Margan, a little bit of Tuscany in the Hunter Valley
Location: 1238 Milbrodale Road, Broke, Australia
Chef: Michael Robinson
Once a kitchen serving more homely style food creations this establishment has come a long way under the influence of chef Michael Robinson. Now considered one of the ideal examples of winery restaurants and also a pin-up for sustainable locally sourced cuisine, Pookie must admit to have been looking forward to once more partaking of the broke-come-tuscan venue. The heat is bearable, so on being offered a choice of terrace or inside dining we choose the terrace. The waitress notes our hesitation and comforts our concern with a friendly, you are welcome to move inside if the heat gets too much for you – lovely.
We stroll out to onto the terrace, the dry heat washes over us as we are seated. Pookie looks out to see the olive trees now resemble the younger ones seen when last in Italy. Has it been so long? Beautiful pink “naked ladies” are blooming to the right. A house sparkling is served complimentary but Pookie is already thinking aged Semillon with its crisp and fresh citrus flintiness. Olives and crostini are served to nibble on whilst we await our guests and peruse the menu.
Style – it really does feel akin to daytime dining in our last Tuscan adventure. The heat, something usually despised is welcomed as we look out over the very large restaurant garden. Our guests arrive and I hand the wine list to one of Australia’s best sommeliers for his consideration. His choice – Thomas aged Semillon. The menu has changed format. Degustation now appears and a choice of 2 or 3 course from a selection of 4 smalls, 4 mains and 4 desserts. Once more the influence of a fine dining chef shining through.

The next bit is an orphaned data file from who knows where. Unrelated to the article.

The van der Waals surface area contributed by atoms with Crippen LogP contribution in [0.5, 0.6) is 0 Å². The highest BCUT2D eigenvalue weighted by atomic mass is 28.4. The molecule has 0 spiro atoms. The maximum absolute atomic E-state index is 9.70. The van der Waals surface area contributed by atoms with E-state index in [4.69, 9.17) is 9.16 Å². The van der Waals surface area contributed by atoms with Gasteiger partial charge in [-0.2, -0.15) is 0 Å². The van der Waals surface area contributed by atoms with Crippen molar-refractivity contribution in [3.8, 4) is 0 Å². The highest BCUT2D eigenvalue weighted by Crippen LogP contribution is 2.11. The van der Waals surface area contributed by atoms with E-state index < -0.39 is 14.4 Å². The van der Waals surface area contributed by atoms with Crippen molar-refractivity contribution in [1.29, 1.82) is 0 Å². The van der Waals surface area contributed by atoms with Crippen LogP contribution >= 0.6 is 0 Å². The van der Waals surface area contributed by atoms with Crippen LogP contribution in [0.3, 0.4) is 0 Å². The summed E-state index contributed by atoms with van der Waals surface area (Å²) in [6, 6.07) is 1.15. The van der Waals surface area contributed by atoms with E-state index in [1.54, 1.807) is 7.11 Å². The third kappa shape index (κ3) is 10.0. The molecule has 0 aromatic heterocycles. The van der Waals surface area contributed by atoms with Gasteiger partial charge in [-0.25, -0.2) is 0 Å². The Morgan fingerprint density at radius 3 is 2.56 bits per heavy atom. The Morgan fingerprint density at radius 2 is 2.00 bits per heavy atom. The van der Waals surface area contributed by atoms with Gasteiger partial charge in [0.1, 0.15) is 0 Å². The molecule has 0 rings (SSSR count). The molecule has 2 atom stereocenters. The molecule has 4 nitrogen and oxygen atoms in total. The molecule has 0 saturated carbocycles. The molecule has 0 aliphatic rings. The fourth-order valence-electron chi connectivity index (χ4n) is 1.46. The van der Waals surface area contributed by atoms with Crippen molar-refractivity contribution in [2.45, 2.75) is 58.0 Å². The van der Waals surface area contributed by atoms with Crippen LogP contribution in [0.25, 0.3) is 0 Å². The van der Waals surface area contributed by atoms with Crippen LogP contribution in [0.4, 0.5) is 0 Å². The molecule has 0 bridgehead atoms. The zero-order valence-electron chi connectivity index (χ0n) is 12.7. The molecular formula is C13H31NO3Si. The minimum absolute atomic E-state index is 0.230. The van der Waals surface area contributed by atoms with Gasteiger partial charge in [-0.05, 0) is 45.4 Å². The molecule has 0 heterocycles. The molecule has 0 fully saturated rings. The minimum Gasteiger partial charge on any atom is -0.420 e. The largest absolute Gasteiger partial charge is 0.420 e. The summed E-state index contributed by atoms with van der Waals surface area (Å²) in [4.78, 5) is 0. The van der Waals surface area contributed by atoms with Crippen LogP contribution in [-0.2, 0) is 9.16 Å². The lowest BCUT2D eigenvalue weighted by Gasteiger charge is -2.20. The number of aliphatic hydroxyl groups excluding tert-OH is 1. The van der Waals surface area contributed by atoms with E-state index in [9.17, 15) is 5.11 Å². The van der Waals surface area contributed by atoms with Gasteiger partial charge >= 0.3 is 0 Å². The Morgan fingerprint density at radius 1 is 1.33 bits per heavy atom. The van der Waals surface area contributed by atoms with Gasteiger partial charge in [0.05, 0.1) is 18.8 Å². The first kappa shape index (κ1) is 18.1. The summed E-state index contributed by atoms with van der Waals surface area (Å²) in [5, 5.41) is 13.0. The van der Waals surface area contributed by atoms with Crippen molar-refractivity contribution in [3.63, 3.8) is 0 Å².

We order, it is getting hotter. The wine arrives with an amuse bouche – curd with grilled peppers. The curd is delicious. The peppers are a bit mushy but taste nice if one doesn’t mind that texture. The wine clears the curd from the palate instantly. Such a good choice on a hot day. The heat is starting to bother our guests, we ask to move inside. The waitress says I will just check for a table then returns to advise that only the barrel room will be available. Pookie looks to our guests? They nod and we proceed into the barrel room. The coolness hit with welcome relief. We forgive the staff for the unset table, this was our poor decision that they are doing their best to accommodate both politely and professionally. Our entree’s arrive. Pookie loves figs and the one in his entree do not disappoint – plump and fresh. The honeycombs works well with the chevre, the toasted hazelnut offering a little crunch to give the dish some texture. The white once again works well to clear the palate.
We peruse the menu for a Cabernet to match the squab, lamb and perhaps even the beef that we have collectively ordered for mains. The waiter hears and queries if he can assist. We mention we are looking for Bordeaux’s and he immediately notes the ones on the list, i defer as they are a little on the young side. He mentioned if we want something special there are a few that aren’t on the list. We smile at each other, “yes let try one of those”. The waiter defers and says he will need to fetch the lady with the key. She returns a few minutes later to apologise that only the wines on the wine list are available “Andrew would kill me if I took one of his wines”. Disappointed at having had our expectations set and then dashed we return to the wine list and choose a 2005 Pommerol that we had last time we visited Margan.
The mains arrive, the squab looks “a little gruesome” with its claw still attached comments our guest. I grin and ask if the black pudding is good – its very nice indeed. The Wagyu (an abused term) is well presented and cooked and the wine and its jus mix and blend silkily in the mouth. Splendid. The sides (both of which we ordered instantly on hearing them from the waitress) are excellent. The beans fresh and slightly crunchy sweet – good texture. The iceberg lettuce with a blue cheese sauce is so substantially better that the one we had when last in New York. The chef’s restraint shines through in the fresh, crisp and creamy dish.